So tyrant he no fitter place could spy,
Nor so fair level in so secret stay,
As that sweet black which veils the heav'nly eye;
There himself with his shot he close doth lay.
Poor passenger, pass now thereby I did,
And stayed, pleased with the prospect of the place,
While that black hue from me the bad guest hid;
But straight I saw motions of lightning grace,
And then descried the glist'ring of his dart;
But ere I could fly thence, it pierced my heart.

"Your words, my friend..."

Your words, my friend, (right healthful caustics) blame
My young mind marred, whom love doth windlass so
That mine own writings, like bad servants, show
My wits quick in vain thoughts, in virtue lame;
That Plato I read for nought but if he tame
Such coltish years; that to my birth I owe
Nobler desires, lest else that friendly foe,
Great expectation, wear a train of shame.
For since mad March great promise made of me,
If now the May of my years much decline,
What can be hoped my harvest time will be?
Sure, you say well, Your wisdom's golden mine
Dig deep with learning's spade. Now tell me this,
Hath this world aught so fair as Stella is?

"Rich fools there be..."

Rich fools there be whose base and filthy heart
Lies hatching still the goods wherein they flow,
And damning their own selves to Tantal's smart,
Wealth breeding want, more blest, more wretched grow.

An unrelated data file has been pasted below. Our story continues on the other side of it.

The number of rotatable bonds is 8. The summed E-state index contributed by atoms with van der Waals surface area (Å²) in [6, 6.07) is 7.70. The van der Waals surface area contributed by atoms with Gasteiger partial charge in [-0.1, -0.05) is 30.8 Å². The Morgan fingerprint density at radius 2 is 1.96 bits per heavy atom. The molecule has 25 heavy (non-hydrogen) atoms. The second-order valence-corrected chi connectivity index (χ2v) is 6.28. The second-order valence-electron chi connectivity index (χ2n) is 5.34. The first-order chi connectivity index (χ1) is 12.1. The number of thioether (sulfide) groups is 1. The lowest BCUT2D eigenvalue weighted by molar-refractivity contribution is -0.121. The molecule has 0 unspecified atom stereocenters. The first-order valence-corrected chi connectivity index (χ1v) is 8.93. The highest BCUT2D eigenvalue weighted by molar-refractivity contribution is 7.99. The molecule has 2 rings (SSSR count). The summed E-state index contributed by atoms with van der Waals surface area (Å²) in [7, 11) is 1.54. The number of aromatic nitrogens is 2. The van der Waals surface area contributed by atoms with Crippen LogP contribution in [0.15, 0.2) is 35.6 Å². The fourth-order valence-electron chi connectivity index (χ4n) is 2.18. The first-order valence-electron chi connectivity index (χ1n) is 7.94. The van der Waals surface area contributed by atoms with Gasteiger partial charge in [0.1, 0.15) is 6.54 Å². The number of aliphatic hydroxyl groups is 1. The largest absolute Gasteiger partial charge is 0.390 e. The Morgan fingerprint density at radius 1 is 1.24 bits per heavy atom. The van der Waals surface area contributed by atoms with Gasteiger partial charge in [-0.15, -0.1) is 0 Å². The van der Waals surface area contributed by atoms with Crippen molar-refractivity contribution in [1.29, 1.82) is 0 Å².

Yet to those fools heaven such wit doth impart,
As what their hands do hold, their heads do know;
And knowing, love; and loving, lay apart
As sacred things, far from all danger's show.
But that rich fool, who by blind fortune's lot
The richest gem of love and life enjoys,
And can with foul abuse such beauties blot,
Let him, deprived of sweet but unfelt joys,
Exiled for aye from those high treasures which
He knows not, grow in only folly rich!

"You that with allegory's curious frame"

You that with allegory's curious frame
Of others' children changelings use to make,
With me those pains, for God's sake, do not take;
I list not dig so deep for brazen fame.
When I say Stella, I do mean the same
Princess of beauty for whose only sake
The reins of love I love, though never slake,
And joy therein, though nations count it shame.
I beg no subject to use eloquence,
Nor in hid ways do guide philosophy;
Look at my hands for no such quintessence,
But know that I in pure simplicity
Breathe out the flames which burn within my heart,
Love only reading unto me this art.

"Whether the Turkish new moon minded be"

Whether the Turkish new-moon minded be
To fill her horns this year on Christian coast;
How Poles' right king means without leave of host
To warm with ill-made fire cold Muscovy;
If French can yet three parts in one agree;
What now the Dutch in their full diets boast;